You will receive multiple proxy cards if you hold shares of our common stock in different ways (e.g., joint tenancy, trusts, custodial accounts) or in multiple accounts. If your shares are held in “street name” (i.e., by a broker, bank or other nominee), you will receive your proxy card or voting instruction form from your nominee, and you must return your voting instruction form to that nominee. You should complete, sign and return each proxy card or voting instruction form you receive.
What are the voting rights of the common stock?
Each holder of record of our common stock on the Record Date is entitled to cast one vote per share on each matter presented at the meeting.
What are the two categories of Directors?
The Company’s Amended and Restated Certificate of Incorporation (the “Certificate of Incorporation”) provides for a specified number of JBS S.A. (“JBS”) Directors and Equity Directors, based upon the percentage ownership of JBS in the Company.
JBS Directors are the six Directors designated as JBS Directors pursuant to the terms of the Company’s Certificate of Incorporation or their successors nominated or appointed by the JBS Directors’ nominating committee (the “JBS Nominating Committee”). The current JBS Directors are Gilberto Tomazoni, Joanita Karoleski, Wallim Cruz de Vasconcellos Junior, Vincent Trius, Andre Nogueira de Souza and Farha Aslam.
Equity Directors are the three Directors designated as Equity Directors pursuant to the terms of the Company’s Certificate of Incorporation or their successors nominated or appointed by the Equity Directors nominating committee (the “Equity Nominating Committee”) or any stockholders other than JBS and its affiliates (“Minority Investors”). The current Equity Directors are Michael L. Cooper, Arquimedes A. Celis and Ajay Menon.
What are the differences between the categories of Directors?
All of our Directors serve equal one-year terms. However, only JBS Directors can serve as members of the JBS Nominating Committee, and only Equity Directors can serve as members of the Equity Nominating Committee.
The stockholders agreement between us and an affiliate of JBS dated December 28, 2009 (as amended, the “JBS Stockholders Agreement”) requires JBS and its affiliates to vote all of Pilgrim’s Pride common stock that they hold in the same manner as the shares held by all Minority Investors with respect to the election or removal of
Equity Directors. Consequently, the vote of the Minority Investors will determine the outcome of the election of Equity Directors.
With respect to all other matters submitted to a vote of holders of common stock, including the election or removal of any JBS Directors, JBS and its affiliates may vote shares of common stock held by them at their sole and absolute discretion.
What is the “Say-on-Pay” Vote?
With Proposal 3, the Board is providing stockholders with the opportunity to cast a non-binding, advisory vote on the compensation of our Named Executive Officers (“NEOs”) for 2021, as defined in “Compensation Discussion and Analysis”. This proposal, commonly known as a “Say-on-Pay” proposal, gives you, as a stockholder, the opportunity to endorse or not endorse our executive compensation programs and policies and the compensation paid to our NEOs in 2021.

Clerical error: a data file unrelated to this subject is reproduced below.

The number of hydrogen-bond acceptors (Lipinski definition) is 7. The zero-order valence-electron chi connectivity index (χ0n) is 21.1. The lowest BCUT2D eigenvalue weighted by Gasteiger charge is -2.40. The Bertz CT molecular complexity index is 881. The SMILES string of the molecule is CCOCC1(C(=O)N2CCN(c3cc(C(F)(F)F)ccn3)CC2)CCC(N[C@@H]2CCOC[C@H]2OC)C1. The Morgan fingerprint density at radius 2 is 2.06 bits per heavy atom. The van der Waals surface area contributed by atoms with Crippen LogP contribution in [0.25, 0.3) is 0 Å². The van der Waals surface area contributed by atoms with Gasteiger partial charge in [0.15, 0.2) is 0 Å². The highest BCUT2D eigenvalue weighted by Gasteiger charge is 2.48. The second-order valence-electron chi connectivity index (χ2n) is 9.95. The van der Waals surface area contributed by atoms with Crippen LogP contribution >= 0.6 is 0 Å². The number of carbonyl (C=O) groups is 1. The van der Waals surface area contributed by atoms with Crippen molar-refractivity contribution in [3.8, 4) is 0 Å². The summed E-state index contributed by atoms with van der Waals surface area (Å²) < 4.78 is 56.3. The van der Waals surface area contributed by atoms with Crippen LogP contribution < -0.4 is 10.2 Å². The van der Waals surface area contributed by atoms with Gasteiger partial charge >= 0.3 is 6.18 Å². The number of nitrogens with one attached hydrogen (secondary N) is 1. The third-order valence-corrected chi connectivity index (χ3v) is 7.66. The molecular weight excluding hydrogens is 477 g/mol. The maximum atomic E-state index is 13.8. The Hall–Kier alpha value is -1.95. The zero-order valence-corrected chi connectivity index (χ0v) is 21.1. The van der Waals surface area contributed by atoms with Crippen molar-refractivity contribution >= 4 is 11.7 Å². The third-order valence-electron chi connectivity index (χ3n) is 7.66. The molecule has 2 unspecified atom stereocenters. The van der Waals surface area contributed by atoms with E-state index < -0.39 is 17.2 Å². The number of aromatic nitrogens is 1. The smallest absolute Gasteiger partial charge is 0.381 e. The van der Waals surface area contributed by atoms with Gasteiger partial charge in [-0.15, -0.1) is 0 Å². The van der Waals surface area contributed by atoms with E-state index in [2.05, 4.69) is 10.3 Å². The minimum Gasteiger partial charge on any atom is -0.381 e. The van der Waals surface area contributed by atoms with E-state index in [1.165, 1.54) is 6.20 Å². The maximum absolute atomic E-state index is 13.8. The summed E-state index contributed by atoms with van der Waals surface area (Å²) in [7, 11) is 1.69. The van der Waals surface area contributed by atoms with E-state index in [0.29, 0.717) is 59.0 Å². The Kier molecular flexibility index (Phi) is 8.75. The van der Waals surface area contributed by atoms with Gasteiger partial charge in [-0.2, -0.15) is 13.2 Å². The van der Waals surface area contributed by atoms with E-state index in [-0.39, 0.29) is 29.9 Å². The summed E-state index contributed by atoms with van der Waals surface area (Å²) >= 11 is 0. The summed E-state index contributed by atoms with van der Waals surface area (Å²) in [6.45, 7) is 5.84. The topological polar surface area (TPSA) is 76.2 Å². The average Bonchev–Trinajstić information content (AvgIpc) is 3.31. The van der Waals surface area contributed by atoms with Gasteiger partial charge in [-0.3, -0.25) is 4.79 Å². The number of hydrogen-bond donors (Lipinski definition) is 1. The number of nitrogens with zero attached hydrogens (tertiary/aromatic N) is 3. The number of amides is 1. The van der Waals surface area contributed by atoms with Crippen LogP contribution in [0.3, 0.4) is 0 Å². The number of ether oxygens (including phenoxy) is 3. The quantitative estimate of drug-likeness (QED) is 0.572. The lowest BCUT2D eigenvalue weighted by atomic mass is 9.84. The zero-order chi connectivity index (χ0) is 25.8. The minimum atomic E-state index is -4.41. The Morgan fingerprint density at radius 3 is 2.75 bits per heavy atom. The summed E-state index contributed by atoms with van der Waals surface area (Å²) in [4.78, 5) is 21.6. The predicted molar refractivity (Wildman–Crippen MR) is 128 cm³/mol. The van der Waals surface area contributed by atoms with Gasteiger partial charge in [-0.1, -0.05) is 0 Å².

How do I vote my shares?
If you are a “stockholder of record,” you have several choices. You can vote your proxy:
•via the internet;
•over the telephone; or
•by completing, dating, signing and mailing the enclosed proxy card;
Please refer to the specific instructions set forth on the enclosed proxy card.
If you are a stockholder of record, you also have the right to vote in person at the meeting. If you are a beneficial owner, your broker, bank or nominee will provide you with materials and instructions for voting your shares. In most instances, you will be able to do this on the internet, by telephone or by mail as indicated above. As a beneficial owner, you have the right to direct your broker on how to vote your shares. However, you may not vote your shares in person at the meeting unless you obtain a signed legal proxy from the holder of record giving you the right to vote the shares.
If you are a current or former employee of Pilgrim’s Pride who holds shares in either the Pilgrim’s Pride Corporation Retirement Savings Plan or the To-Ricos Employee Savings and Retirement Plan, your vote serves as a voting instruction to the trustee for these plans. To be timely, if you vote your shares in the Pilgrim’s Pride Corporation Retirement Savings Plan or the To-Ricos Employee Savings and Retirement Plan by telephone or internet, your vote must be received by 11:59 p.m., Mountain Time, on April 24, 2022. If you do not vote by telephone or internet, please return your proxy card as soon as possible. If you vote in a timely manner, the trustee will vote the shares as you have directed.
What are the Board’s recommendations on how I should vote my shares?
The Board recommends that you vote your shares as follows:
Proposal 1: FOR the election of all six nominees for JBS Director.